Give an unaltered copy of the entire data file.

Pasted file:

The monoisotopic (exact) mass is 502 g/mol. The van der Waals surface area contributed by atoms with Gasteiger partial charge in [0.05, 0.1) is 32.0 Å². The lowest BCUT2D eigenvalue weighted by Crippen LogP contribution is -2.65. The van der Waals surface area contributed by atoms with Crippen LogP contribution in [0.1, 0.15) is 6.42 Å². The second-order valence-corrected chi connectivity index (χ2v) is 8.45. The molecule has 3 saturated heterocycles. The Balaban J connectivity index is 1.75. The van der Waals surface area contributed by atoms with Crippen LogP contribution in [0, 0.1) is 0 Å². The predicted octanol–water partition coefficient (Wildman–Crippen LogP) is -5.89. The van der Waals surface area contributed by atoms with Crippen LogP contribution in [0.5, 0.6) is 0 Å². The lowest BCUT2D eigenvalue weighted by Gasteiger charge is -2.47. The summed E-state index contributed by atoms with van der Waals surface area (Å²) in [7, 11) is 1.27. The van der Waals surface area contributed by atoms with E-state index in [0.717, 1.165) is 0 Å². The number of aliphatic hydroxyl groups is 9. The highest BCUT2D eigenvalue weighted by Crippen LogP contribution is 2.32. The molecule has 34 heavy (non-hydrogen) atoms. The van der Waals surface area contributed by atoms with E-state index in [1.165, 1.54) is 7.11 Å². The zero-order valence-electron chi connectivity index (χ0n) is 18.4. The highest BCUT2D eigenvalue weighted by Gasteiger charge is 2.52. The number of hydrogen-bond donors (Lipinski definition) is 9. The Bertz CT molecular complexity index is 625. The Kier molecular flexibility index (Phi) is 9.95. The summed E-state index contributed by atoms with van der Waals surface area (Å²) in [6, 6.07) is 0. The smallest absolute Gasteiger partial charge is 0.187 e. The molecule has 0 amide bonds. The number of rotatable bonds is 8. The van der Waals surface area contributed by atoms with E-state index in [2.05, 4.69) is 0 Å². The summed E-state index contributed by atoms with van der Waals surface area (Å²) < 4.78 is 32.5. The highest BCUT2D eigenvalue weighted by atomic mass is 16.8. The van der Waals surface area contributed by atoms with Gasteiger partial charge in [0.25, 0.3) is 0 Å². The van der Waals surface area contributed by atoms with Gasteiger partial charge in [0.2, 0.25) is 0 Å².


The monoisotopic (exact) mass is 502 g/mol. The van der Waals surface area contributed by atoms with Gasteiger partial charge in [0.05, 0.1) is 32.0 Å². The lowest BCUT2D eigenvalue weighted by Crippen LogP contribution is -2.65. The van der Waals surface area contributed by atoms with Crippen LogP contribution in [0.1, 0.15) is 6.42 Å². The second-order valence-corrected chi connectivity index (χ2v) is 8.45. The molecule has 3 saturated heterocycles. The Balaban J connectivity index is 1.75. The van der Waals surface area contributed by atoms with Crippen LogP contribution in [0, 0.1) is 0 Å². The predicted octanol–water partition coefficient (Wildman–Crippen LogP) is -5.89. The van der Waals surface area contributed by atoms with Crippen LogP contribution in [0.5, 0.6) is 0 Å². The lowest BCUT2D eigenvalue weighted by Gasteiger charge is -2.47. The summed E-state index contributed by atoms with van der Waals surface area (Å²) in [7, 11) is 1.27. The van der Waals surface area contributed by atoms with E-state index in [0.717, 1.165) is 0 Å². The number of aliphatic hydroxyl groups is 9. The highest BCUT2D eigenvalue weighted by Crippen LogP contribution is 2.32. The molecule has 34 heavy (non-hydrogen) atoms. The van der Waals surface area contributed by atoms with E-state index in [1.165, 1.54) is 7.11 Å². The zero-order valence-electron chi connectivity index (χ0n) is 18.4. The highest BCUT2D eigenvalue weighted by Gasteiger charge is 2.52. The number of hydrogen-bond donors (Lipinski definition) is 9. The Bertz CT molecular complexity index is 625. The Kier molecular flexibility index (Phi) is 9.95. The summed E-state index contributed by atoms with van der Waals surface area (Å²) in [6, 6.07) is 0. The smallest absolute Gasteiger partial charge is 0.187 e. The molecule has 0 amide bonds. The number of rotatable bonds is 8. The van der Waals surface area contributed by atoms with E-state index in [2.05, 4.69) is 0 Å². The summed E-state index contributed by atoms with van der Waals surface area (Å²) < 4.78 is 32.5. The highest BCUT2D eigenvalue weighted by atomic mass is 16.8. The van der Waals surface area contributed by atoms with Gasteiger partial charge in [0.25, 0.3) is 0 Å². The van der Waals surface area contributed by atoms with Gasteiger partial charge in [0.2, 0.25) is 0 Å².